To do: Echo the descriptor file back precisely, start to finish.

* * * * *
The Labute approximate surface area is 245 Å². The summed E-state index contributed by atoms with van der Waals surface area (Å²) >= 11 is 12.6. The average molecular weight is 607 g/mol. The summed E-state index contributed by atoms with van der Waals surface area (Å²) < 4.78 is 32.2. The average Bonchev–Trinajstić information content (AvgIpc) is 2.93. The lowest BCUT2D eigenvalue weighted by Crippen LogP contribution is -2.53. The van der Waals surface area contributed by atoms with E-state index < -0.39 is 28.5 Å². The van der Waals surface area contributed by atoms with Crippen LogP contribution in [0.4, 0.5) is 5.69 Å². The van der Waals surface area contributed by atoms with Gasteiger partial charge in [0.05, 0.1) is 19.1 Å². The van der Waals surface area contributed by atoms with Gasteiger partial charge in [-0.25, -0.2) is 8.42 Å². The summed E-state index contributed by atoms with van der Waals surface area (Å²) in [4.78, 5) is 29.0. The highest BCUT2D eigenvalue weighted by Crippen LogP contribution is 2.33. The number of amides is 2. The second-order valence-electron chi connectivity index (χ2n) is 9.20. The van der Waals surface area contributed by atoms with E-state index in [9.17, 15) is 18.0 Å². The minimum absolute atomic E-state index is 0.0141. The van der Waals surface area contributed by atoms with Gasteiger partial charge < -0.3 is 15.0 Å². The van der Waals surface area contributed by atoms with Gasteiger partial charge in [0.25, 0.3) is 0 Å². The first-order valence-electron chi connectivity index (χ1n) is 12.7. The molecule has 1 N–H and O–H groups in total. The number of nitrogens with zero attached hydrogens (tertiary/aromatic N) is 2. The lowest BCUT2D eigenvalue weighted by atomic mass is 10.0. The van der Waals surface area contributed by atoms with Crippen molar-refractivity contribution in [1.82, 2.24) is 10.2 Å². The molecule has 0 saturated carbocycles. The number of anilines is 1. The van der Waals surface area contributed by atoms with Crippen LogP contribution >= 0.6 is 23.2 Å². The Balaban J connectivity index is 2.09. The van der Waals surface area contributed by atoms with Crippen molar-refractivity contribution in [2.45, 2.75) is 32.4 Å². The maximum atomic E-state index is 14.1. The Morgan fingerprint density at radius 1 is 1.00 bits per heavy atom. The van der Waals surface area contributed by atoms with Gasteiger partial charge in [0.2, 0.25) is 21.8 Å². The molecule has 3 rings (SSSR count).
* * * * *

The Labute approximate surface area is 245 Å². The summed E-state index contributed by atoms with van der Waals surface area (Å²) >= 11 is 12.6. The average molecular weight is 607 g/mol. The summed E-state index contributed by atoms with van der Waals surface area (Å²) < 4.78 is 32.2. The average Bonchev–Trinajstić information content (AvgIpc) is 2.93. The lowest BCUT2D eigenvalue weighted by Crippen LogP contribution is -2.53. The van der Waals surface area contributed by atoms with E-state index < -0.39 is 28.5 Å². The van der Waals surface area contributed by atoms with Crippen LogP contribution in [0.4, 0.5) is 5.69 Å². The van der Waals surface area contributed by atoms with Gasteiger partial charge in [0.05, 0.1) is 19.1 Å². The van der Waals surface area contributed by atoms with Gasteiger partial charge in [-0.25, -0.2) is 8.42 Å². The summed E-state index contributed by atoms with van der Waals surface area (Å²) in [4.78, 5) is 29.0. The highest BCUT2D eigenvalue weighted by Crippen LogP contribution is 2.33. The number of amides is 2. The second-order valence-electron chi connectivity index (χ2n) is 9.20. The van der Waals surface area contributed by atoms with E-state index in [9.17, 15) is 18.0 Å². The minimum absolute atomic E-state index is 0.0141. The van der Waals surface area contributed by atoms with Gasteiger partial charge < -0.3 is 15.0 Å². The van der Waals surface area contributed by atoms with Gasteiger partial charge in [0.25, 0.3) is 0 Å². The first-order valence-electron chi connectivity index (χ1n) is 12.7. The molecule has 1 N–H and O–H groups in total. The number of nitrogens with zero attached hydrogens (tertiary/aromatic N) is 2. The lowest BCUT2D eigenvalue weighted by atomic mass is 10.0. The van der Waals surface area contributed by atoms with Crippen molar-refractivity contribution in [1.82, 2.24) is 10.2 Å². The molecule has 0 saturated carbocycles. The number of anilines is 1. The van der Waals surface area contributed by atoms with Crippen LogP contribution >= 0.6 is 23.2 Å². The Balaban J connectivity index is 2.09. The van der Waals surface area contributed by atoms with Crippen molar-refractivity contribution in [2.45, 2.75) is 32.4 Å². The maximum atomic E-state index is 14.1. The Morgan fingerprint density at radius 1 is 1.00 bits per heavy atom. The van der Waals surface area contributed by atoms with Gasteiger partial charge in [0.2, 0.25) is 21.8 Å². The molecule has 3 rings (SSSR count).